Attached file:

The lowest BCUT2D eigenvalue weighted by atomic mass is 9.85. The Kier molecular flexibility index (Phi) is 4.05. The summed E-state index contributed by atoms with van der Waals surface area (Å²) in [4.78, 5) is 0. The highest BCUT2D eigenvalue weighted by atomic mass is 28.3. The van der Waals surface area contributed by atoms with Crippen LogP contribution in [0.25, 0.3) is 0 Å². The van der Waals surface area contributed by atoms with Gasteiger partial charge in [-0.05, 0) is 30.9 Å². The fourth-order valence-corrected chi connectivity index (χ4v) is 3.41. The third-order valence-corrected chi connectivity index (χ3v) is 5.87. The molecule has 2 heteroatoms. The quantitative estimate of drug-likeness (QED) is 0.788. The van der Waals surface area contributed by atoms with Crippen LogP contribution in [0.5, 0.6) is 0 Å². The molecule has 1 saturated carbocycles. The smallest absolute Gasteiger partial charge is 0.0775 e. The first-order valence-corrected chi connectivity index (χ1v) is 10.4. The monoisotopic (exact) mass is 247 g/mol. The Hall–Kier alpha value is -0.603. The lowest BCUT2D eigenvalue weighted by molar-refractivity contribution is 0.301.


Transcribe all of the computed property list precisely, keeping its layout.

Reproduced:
The lowest BCUT2D eigenvalue weighted by atomic mass is 9.85. The Kier molecular flexibility index (Phi) is 4.05. The summed E-state index contributed by atoms with van der Waals surface area (Å²) in [4.78, 5) is 0. The highest BCUT2D eigenvalue weighted by atomic mass is 28.3. The van der Waals surface area contributed by atoms with Crippen LogP contribution in [0.25, 0.3) is 0 Å². The van der Waals surface area contributed by atoms with Gasteiger partial charge in [-0.05, 0) is 30.9 Å². The fourth-order valence-corrected chi connectivity index (χ4v) is 3.41. The third-order valence-corrected chi connectivity index (χ3v) is 5.87. The molecule has 2 heteroatoms. The quantitative estimate of drug-likeness (QED) is 0.788. The van der Waals surface area contributed by atoms with Crippen LogP contribution in [0.5, 0.6) is 0 Å². The molecule has 1 saturated carbocycles. The smallest absolute Gasteiger partial charge is 0.0775 e. The first-order valence-corrected chi connectivity index (χ1v) is 10.4. The monoisotopic (exact) mass is 247 g/mol. The Hall–Kier alpha value is -0.603. The lowest BCUT2D eigenvalue weighted by molar-refractivity contribution is 0.301.